5 Common Mistakes Using A Circular Polarizer

Circular Polarizer (CLP) can boost sky colors and contrast but could be very tricky to use.  Common issues include vignetting on your photo corners and uneven light bands in the sky.  The following five circumstances are what typically caused the problems.

1. Shooting in the wrong angle

The polarizing effect is directly related to the angle from the sun.   They work best at 90° to the sun.  If you take a picture with the sun behind you or in front of you, you won't get polarization.  If you don't manage the angles right, sometimes the sky in your image will show darker blue either to the left or the right, which apparently doesn't look good.  

See following bad example (photographed in Snæfellsnes National Park in Iceland).  ISO320, 16mm, f/9 ,1/640sec

Circular Polarizer bad example 2

Circular Polarizer bad example 2

2. Shooting with a wide angle lens on a full frame, at the widest angle of your zoom

Wide angle lenses can cover an extraordinarily wide field of view.  Therefore, if a large part of your image is blue sky, there’s a good chance you’ll end up with vignetting on the corner or bands of lighter and darker shades across the sky.  Sometimes you won’t notice this on your camera’s LCD screen and by the time you see it on your computer screen, it might be too late to fix - particularly for the light bands.  You can easily solve this problem by zoom in your lens, perhaps just a few mm.  See following bad example.  You can see the dark vignetting in the top and bottom right corner of my image.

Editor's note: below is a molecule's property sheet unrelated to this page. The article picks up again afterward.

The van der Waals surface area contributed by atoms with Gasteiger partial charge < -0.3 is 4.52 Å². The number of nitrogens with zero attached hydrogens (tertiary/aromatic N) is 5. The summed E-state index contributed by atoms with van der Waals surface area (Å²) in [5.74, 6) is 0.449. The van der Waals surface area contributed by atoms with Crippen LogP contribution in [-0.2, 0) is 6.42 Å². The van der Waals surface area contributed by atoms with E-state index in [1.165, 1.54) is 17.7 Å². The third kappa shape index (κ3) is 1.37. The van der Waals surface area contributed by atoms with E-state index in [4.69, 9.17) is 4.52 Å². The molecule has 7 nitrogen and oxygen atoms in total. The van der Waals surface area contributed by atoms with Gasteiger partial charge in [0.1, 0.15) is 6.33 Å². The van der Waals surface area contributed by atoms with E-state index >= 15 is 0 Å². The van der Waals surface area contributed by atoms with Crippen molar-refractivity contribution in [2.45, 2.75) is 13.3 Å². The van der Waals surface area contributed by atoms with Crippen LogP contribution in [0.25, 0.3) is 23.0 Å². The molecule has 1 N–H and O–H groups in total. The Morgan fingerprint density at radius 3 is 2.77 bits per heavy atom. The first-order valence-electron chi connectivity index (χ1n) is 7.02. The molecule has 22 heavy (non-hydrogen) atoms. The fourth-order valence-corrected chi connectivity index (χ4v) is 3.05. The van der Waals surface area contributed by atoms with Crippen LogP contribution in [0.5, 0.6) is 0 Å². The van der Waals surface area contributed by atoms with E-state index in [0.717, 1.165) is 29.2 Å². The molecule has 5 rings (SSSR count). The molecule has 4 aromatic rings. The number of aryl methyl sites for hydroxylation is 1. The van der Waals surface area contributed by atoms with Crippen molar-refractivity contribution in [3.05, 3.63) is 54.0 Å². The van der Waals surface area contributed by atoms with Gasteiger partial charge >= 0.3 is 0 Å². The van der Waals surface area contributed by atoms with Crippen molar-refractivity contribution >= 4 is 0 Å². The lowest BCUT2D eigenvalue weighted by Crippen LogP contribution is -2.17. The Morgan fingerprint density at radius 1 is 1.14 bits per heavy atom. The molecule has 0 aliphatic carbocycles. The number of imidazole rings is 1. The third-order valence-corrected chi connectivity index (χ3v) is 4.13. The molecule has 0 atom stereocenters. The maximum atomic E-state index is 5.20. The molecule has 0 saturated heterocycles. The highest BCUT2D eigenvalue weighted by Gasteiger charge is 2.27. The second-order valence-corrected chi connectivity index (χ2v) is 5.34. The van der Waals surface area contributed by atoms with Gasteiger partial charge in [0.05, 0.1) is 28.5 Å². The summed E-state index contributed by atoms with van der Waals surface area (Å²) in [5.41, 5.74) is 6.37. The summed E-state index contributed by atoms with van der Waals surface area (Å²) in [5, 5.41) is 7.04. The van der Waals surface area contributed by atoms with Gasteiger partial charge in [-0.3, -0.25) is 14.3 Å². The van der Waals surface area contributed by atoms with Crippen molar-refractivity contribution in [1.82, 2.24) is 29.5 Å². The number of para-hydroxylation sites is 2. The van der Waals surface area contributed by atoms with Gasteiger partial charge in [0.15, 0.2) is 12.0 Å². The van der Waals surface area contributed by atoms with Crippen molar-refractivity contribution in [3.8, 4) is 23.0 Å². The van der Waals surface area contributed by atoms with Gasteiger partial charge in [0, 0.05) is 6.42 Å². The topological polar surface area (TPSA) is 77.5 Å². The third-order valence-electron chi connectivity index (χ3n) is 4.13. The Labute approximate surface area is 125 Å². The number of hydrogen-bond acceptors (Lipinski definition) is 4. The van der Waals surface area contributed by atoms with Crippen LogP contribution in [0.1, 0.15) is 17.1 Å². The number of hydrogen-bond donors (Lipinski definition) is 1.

I was using a full frame camera (Canon 5D Mark III) plus a wide angle lens 16-35mm at its widest angle.  Camera setting was ISO100, 16mm, f/22, 1/30.  Of course the issue in this image was relatively minor and I could simply cropped the vignetting corner out.

Öxarárfoss in Þingvellir National Park Iceland

Öxarárfoss in Þingvellir National Park Iceland

3. Stacking more than one filter or lens hood

Make sure you don't put your circular polarizer on top of a UV filter, or leave the lens hood on at the same time.

4. Shooting at wide aperture

Similar to taking a general landscape photo, you want to choose an aperture of f/8 or smaller when using a polarizer.  If you choose a larger aperture, you might see some vignetting or light bands in the sky.  So stop down to f/8 or smaller, the vignetting will likely disappear.   

See following bad example.  ISO125, 16mm, f/5.6, 1/320sec

Circular Polarizer issue 1

Circular Polarizer issue 1

5. Using a circular polarizer that isn't thin enough for a wide angle lens.

So far all my lens filters are either from B+W or Lee.  I found these two brands very reliable.  They are also pretty thin for my wide angle lenses.  Make sure you study the features of the glass before you purchase, if you choose other brands.Last but not least, using circular polarizer is not limited to the above scenario.  In fact I find it most useful to use a polarizer when photographing waterfalls, creeks, or rivers in the sunlight.  You can reduce the reflection of the wet rocks nearby and create a more visually pleasant image.  The following are two photos I took at Bruarfoss in Iceland.  You can see the difference on the bottom right corner of the rocks.